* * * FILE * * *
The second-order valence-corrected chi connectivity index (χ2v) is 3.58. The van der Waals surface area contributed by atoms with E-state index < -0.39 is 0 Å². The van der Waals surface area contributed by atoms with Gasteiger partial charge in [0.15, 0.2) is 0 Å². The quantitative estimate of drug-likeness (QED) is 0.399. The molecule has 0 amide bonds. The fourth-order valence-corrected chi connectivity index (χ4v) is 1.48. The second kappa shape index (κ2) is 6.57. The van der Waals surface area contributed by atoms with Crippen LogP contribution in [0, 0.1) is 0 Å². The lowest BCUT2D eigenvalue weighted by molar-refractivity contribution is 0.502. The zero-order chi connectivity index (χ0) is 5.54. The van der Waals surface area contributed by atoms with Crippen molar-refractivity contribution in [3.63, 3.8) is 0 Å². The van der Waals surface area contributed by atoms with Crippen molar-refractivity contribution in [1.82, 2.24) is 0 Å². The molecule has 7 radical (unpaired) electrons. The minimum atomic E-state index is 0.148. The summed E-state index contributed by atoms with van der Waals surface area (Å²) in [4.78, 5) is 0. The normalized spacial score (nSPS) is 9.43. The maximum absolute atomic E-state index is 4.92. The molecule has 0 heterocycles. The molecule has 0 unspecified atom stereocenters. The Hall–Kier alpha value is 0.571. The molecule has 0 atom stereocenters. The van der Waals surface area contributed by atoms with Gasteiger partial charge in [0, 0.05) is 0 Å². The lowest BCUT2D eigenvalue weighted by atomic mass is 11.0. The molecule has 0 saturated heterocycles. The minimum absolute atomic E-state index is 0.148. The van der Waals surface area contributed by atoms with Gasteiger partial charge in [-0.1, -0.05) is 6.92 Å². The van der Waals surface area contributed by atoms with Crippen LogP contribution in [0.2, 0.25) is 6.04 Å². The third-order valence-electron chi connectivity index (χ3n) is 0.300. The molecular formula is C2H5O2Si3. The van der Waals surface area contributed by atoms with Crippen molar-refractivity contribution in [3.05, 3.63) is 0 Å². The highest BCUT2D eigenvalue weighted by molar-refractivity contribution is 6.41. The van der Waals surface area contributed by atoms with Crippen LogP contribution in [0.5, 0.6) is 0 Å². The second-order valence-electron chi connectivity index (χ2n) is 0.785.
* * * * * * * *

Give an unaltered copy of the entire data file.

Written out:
The second-order valence-corrected chi connectivity index (χ2v) is 3.58. The van der Waals surface area contributed by atoms with E-state index < -0.39 is 0 Å². The van der Waals surface area contributed by atoms with Gasteiger partial charge in [0.15, 0.2) is 0 Å². The quantitative estimate of drug-likeness (QED) is 0.399. The molecule has 0 amide bonds. The fourth-order valence-corrected chi connectivity index (χ4v) is 1.48. The second kappa shape index (κ2) is 6.57. The van der Waals surface area contributed by atoms with Crippen LogP contribution in [0, 0.1) is 0 Å². The lowest BCUT2D eigenvalue weighted by molar-refractivity contribution is 0.502. The zero-order chi connectivity index (χ0) is 5.54. The van der Waals surface area contributed by atoms with Crippen molar-refractivity contribution in [3.63, 3.8) is 0 Å². The van der Waals surface area contributed by atoms with Crippen molar-refractivity contribution in [1.82, 2.24) is 0 Å². The molecule has 7 radical (unpaired) electrons. The minimum atomic E-state index is 0.148. The summed E-state index contributed by atoms with van der Waals surface area (Å²) in [4.78, 5) is 0. The normalized spacial score (nSPS) is 9.43. The maximum absolute atomic E-state index is 4.92. The molecule has 0 heterocycles. The molecule has 0 unspecified atom stereocenters. The Hall–Kier alpha value is 0.571. The molecule has 0 atom stereocenters. The van der Waals surface area contributed by atoms with Gasteiger partial charge in [0, 0.05) is 0 Å². The lowest BCUT2D eigenvalue weighted by atomic mass is 11.0. The molecule has 0 saturated heterocycles. The minimum absolute atomic E-state index is 0.148. The van der Waals surface area contributed by atoms with Gasteiger partial charge in [-0.1, -0.05) is 6.92 Å². The van der Waals surface area contributed by atoms with Crippen LogP contribution in [0.2, 0.25) is 6.04 Å². The third-order valence-electron chi connectivity index (χ3n) is 0.300. The molecular formula is C2H5O2Si3. The van der Waals surface area contributed by atoms with Crippen molar-refractivity contribution in [3.05, 3.63) is 0 Å². The highest BCUT2D eigenvalue weighted by molar-refractivity contribution is 6.41. The van der Waals surface area contributed by atoms with Crippen LogP contribution in [0.5, 0.6) is 0 Å². The second-order valence-electron chi connectivity index (χ2n) is 0.785.